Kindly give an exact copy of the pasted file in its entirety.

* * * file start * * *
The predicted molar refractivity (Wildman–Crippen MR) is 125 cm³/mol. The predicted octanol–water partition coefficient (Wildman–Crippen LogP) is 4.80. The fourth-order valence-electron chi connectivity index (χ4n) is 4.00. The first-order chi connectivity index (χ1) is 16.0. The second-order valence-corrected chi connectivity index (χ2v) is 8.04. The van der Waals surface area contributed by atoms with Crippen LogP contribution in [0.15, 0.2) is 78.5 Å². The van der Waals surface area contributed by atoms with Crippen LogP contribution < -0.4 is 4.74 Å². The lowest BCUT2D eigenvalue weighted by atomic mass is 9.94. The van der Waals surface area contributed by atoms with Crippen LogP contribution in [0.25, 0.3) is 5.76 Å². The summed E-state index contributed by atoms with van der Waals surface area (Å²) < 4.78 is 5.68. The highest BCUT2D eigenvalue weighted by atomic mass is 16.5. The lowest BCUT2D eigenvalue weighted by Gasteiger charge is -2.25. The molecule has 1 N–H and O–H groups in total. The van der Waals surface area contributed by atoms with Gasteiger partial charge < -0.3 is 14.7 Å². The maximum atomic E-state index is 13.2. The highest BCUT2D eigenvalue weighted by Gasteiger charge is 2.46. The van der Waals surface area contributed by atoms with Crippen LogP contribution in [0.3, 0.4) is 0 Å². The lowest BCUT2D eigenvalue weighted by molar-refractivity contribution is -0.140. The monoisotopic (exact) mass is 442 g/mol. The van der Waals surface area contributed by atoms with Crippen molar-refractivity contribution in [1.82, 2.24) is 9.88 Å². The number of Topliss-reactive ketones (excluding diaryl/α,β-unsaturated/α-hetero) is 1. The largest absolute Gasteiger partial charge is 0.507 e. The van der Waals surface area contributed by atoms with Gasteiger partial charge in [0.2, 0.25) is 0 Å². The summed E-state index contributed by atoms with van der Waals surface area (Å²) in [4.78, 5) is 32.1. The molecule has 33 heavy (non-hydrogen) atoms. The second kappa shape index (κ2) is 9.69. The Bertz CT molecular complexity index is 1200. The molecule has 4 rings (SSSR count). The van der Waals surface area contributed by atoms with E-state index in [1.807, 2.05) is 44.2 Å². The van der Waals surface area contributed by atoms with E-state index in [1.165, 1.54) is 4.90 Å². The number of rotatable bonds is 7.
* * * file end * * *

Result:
The predicted molar refractivity (Wildman–Crippen MR) is 125 cm³/mol. The predicted octanol–water partition coefficient (Wildman–Crippen LogP) is 4.80. The fourth-order valence-electron chi connectivity index (χ4n) is 4.00. The first-order chi connectivity index (χ1) is 16.0. The second-order valence-corrected chi connectivity index (χ2v) is 8.04. The van der Waals surface area contributed by atoms with Crippen LogP contribution in [0.15, 0.2) is 78.5 Å². The van der Waals surface area contributed by atoms with Crippen LogP contribution < -0.4 is 4.74 Å². The lowest BCUT2D eigenvalue weighted by atomic mass is 9.94. The van der Waals surface area contributed by atoms with Crippen LogP contribution in [0.25, 0.3) is 5.76 Å². The summed E-state index contributed by atoms with van der Waals surface area (Å²) < 4.78 is 5.68. The highest BCUT2D eigenvalue weighted by atomic mass is 16.5. The lowest BCUT2D eigenvalue weighted by Gasteiger charge is -2.25. The molecule has 1 N–H and O–H groups in total. The van der Waals surface area contributed by atoms with Gasteiger partial charge < -0.3 is 14.7 Å². The maximum atomic E-state index is 13.2. The highest BCUT2D eigenvalue weighted by Gasteiger charge is 2.46. The van der Waals surface area contributed by atoms with Crippen LogP contribution in [0.3, 0.4) is 0 Å². The lowest BCUT2D eigenvalue weighted by molar-refractivity contribution is -0.140. The monoisotopic (exact) mass is 442 g/mol. The van der Waals surface area contributed by atoms with Crippen molar-refractivity contribution in [1.82, 2.24) is 9.88 Å². The number of Topliss-reactive ketones (excluding diaryl/α,β-unsaturated/α-hetero) is 1. The largest absolute Gasteiger partial charge is 0.507 e. The van der Waals surface area contributed by atoms with Gasteiger partial charge in [0.2, 0.25) is 0 Å². The summed E-state index contributed by atoms with van der Waals surface area (Å²) in [4.78, 5) is 32.1. The molecule has 33 heavy (non-hydrogen) atoms. The second kappa shape index (κ2) is 9.69. The Bertz CT molecular complexity index is 1200. The molecule has 4 rings (SSSR count). The van der Waals surface area contributed by atoms with E-state index in [1.807, 2.05) is 44.2 Å². The van der Waals surface area contributed by atoms with E-state index in [1.165, 1.54) is 4.90 Å². The number of rotatable bonds is 7.